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 Author Topic: Mass of liquid(beer) converted to volume  (Read 9509 times) 0 Members and 1 Guest are viewing this topic. Click to toggle author information(expand message area).
Josh
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 « Embed this message on: March 28, 2009, 04:43:58 am » posted from:Bangor,Michigan,United States

Lets say I mass a standard 12oz bottle of beer, just the liquid not the bottle. (specific gravity of this beer= 1.0113)  The scale reads 384.7g.  How do I convert this to a liquid volume.  I thougt I could convert the grams to ounces and then devide by specific gravity but it didn't look correct.  I got 13.42 fluid oz.  But I belive it to be closer to 12.2-12.4.  Any help would be much appriciated.
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lookang
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 « Embed this message Reply #1 on: March 28, 2009, 09:13:10 am »

1 ounce = 28.3495231 grams

therefore 12 oz = 340.194 g

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Josh
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 « Embed this message Reply #2 on: March 29, 2009, 11:55:48 pm »

This is true, but does not answer my question.  First off is an oz(mass) equal to an oz(fluid).  Second you did not take density into account which makes a significant difference.  My main goal is to be able to find the actual volume of the liquid by simply massing it, and doing a conversion.  Even though a bottle label states 12oz they are not usually that accurate.
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Fu-Kwun Hwang
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 « Embed this message Reply #3 on: March 30, 2009, 08:50:03 am » posted from:Taipei,T\'ai-pei,Taiwan

I got the following information from wiki page http://en.wikipedia.org/wiki/Fluid_ounce
You might need to find out which oz is for your beer.

Fluid ounce

A fluid ounce (abbreviated fl oz, fl. oz. or oz. fl.) is a unit of volume in both the imperial and the US customary systems. It is common to refer to the unit simply as an ounce, especially in cases where no confusion with the unit of mass (also called an ounce) is likely to occur.

Imperial fluid ounce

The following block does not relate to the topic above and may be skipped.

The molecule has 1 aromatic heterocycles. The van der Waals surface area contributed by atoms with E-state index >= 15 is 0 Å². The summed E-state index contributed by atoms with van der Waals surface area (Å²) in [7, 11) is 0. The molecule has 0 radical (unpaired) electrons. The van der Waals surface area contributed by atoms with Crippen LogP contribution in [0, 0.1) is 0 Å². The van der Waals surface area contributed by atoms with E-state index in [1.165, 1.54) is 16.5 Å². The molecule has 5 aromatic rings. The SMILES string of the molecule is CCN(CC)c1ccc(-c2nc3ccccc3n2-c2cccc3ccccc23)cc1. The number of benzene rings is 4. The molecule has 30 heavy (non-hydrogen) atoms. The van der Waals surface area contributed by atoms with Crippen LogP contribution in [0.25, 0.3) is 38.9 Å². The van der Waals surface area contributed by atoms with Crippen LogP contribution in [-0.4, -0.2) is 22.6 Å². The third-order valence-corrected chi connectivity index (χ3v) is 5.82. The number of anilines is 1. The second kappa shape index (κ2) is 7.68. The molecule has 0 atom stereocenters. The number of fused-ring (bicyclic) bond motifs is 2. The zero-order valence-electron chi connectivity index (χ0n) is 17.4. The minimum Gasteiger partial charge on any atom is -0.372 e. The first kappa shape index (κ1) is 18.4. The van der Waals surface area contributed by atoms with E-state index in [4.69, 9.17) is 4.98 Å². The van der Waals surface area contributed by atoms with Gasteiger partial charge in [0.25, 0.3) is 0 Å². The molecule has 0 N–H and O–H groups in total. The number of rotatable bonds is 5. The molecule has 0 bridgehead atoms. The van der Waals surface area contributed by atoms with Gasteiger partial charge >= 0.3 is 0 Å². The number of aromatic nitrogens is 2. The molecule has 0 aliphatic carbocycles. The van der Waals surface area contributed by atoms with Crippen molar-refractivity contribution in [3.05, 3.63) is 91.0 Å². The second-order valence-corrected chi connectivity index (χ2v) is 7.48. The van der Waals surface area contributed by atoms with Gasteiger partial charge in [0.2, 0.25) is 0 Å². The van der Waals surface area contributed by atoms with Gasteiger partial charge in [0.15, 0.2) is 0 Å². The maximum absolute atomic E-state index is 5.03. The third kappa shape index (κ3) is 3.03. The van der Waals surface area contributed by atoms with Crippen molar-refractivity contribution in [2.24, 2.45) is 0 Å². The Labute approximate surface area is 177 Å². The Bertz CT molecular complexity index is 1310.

The imperial fluid ounce is 1⁄160 of an imperial gallon making it very nearly the volume occupied by one avoirdupois ounce of water[1].

1 imperial fluid ounce    =    1/160   imperial gallons
=    1/20   imperial pints
=    1/5   imperial gills
=    8   imperial fluid drams
=    28.4130625   millilitres (exactly)[2] (cc)
≈    1.733871455   cubic inches
≈    0.960759940   U.S. fluid ounces

U.S. customary fluid ounce
The U.S. customary fluid ounce is defined to be 1⁄128 of a U.S. gallon. This volume of cool, pure water weighs about 1.04 avoirdupois ounces (29.5 g).

1 U.S. fluid ounce    =    1/128   U.S. gallon
=    1/16   U.S. pints
=    1/8   U.S. cup
=    1/4   U.S. gills
=    8   U.S. fluid drams
=    1.80468754   cubic inches (exactly)[3]
=    29.5735295625   millilitres (exactly)[4] (cc)
≈    1.040842731   imperial fluid ounces

U.S. food labeling fluid ounce
U.S. regulation 21 CFR 101.9(b)(5)(viii) also defines a fluid ounce as exactly 30 millilitres, but this is for use in nutrition labeling only.[5] This is not meant to concur with the customary US definition exactly but is a common source of confusion.[citation needed]

30 millilitres    ≈    1.055852392   imperial fluid ounces[2]
≈    1.014420681   U.S. customary fluid ounces[3][4]
≈    1.830712323   cubic inches[4]

Other useful conversions

Given the definitions above, the number of US fluid ounces in one liter is:

1/29.5735295625 × 1000 = 33.8140

There are thus about 34 customary US fluid ounces in one liter.

Similarly, there are exactly 33 1/3 US food-labeling fluid ounces in a liter.
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Josh
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 « Embed this message Reply #4 on: March 30, 2009, 11:10:58 pm »

This is helpful, but I still don't know how to convert directly between grams and ml.  Also what equation do I need to deel with the different densities of beers.  Some beers will have a density of 1.008 and others will have a density of 1.020.  This will change my results quite a bit.
thank you for all of your help
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Fu-Kwun Hwang
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 « Embed this message Reply #5 on: March 30, 2009, 11:36:08 pm » posted from:Taipei,T\'ai-pei,Taiwan

For 384.7 g and density 1.0113:
The volume is 384.7g/1.0113=380.4 cm3 or 380.4 cc

for U.S. customary fluid ounce:
1 oz=29.5735295625 cc
so 380.4 cc=12.86 oz

But I do not know which oz unit for your case.
You need to know the exact value for the density, otherwise, you can estimate the range.
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The most important medicine is tender love and care. ..."Mother Teresa(1910-1997, Roman Catholic Missionary, 1979 Nobel Peace Prize)"